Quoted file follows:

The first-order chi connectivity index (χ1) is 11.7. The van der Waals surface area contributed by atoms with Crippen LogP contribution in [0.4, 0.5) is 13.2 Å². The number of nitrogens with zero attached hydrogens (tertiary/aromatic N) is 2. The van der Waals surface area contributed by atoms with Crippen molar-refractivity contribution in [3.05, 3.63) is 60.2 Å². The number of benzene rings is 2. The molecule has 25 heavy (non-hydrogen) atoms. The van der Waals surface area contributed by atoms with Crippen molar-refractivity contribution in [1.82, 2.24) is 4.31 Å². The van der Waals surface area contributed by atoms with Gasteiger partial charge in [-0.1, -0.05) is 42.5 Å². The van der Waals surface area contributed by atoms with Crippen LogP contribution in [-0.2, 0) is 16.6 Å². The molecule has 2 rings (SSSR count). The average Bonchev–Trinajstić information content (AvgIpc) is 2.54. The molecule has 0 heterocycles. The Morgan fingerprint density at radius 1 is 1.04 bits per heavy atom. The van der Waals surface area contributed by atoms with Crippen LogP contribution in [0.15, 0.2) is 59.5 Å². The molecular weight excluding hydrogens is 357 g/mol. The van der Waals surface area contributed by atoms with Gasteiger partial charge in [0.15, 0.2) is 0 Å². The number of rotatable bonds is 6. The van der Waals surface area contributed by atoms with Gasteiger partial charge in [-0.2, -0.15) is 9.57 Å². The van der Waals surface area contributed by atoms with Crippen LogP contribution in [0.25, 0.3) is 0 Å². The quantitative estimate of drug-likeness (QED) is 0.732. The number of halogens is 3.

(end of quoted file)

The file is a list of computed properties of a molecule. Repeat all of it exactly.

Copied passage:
The first-order chi connectivity index (χ1) is 11.7. The van der Waals surface area contributed by atoms with Crippen LogP contribution in [0.4, 0.5) is 13.2 Å². The number of nitrogens with zero attached hydrogens (tertiary/aromatic N) is 2. The van der Waals surface area contributed by atoms with Crippen molar-refractivity contribution in [3.05, 3.63) is 60.2 Å². The number of benzene rings is 2. The molecule has 25 heavy (non-hydrogen) atoms. The van der Waals surface area contributed by atoms with Crippen molar-refractivity contribution in [1.82, 2.24) is 4.31 Å². The van der Waals surface area contributed by atoms with Gasteiger partial charge in [-0.1, -0.05) is 42.5 Å². The van der Waals surface area contributed by atoms with Crippen LogP contribution in [-0.2, 0) is 16.6 Å². The molecule has 2 rings (SSSR count). The average Bonchev–Trinajstić information content (AvgIpc) is 2.54. The molecule has 0 heterocycles. The Morgan fingerprint density at radius 1 is 1.04 bits per heavy atom. The van der Waals surface area contributed by atoms with Crippen LogP contribution in [0.15, 0.2) is 59.5 Å². The molecular weight excluding hydrogens is 357 g/mol. The van der Waals surface area contributed by atoms with Gasteiger partial charge in [0.15, 0.2) is 0 Å². The number of rotatable bonds is 6. The van der Waals surface area contributed by atoms with Gasteiger partial charge in [-0.2, -0.15) is 9.57 Å². The van der Waals surface area contributed by atoms with Crippen LogP contribution in [0.25, 0.3) is 0 Å². The quantitative estimate of drug-likeness (QED) is 0.732. The number of halogens is 3.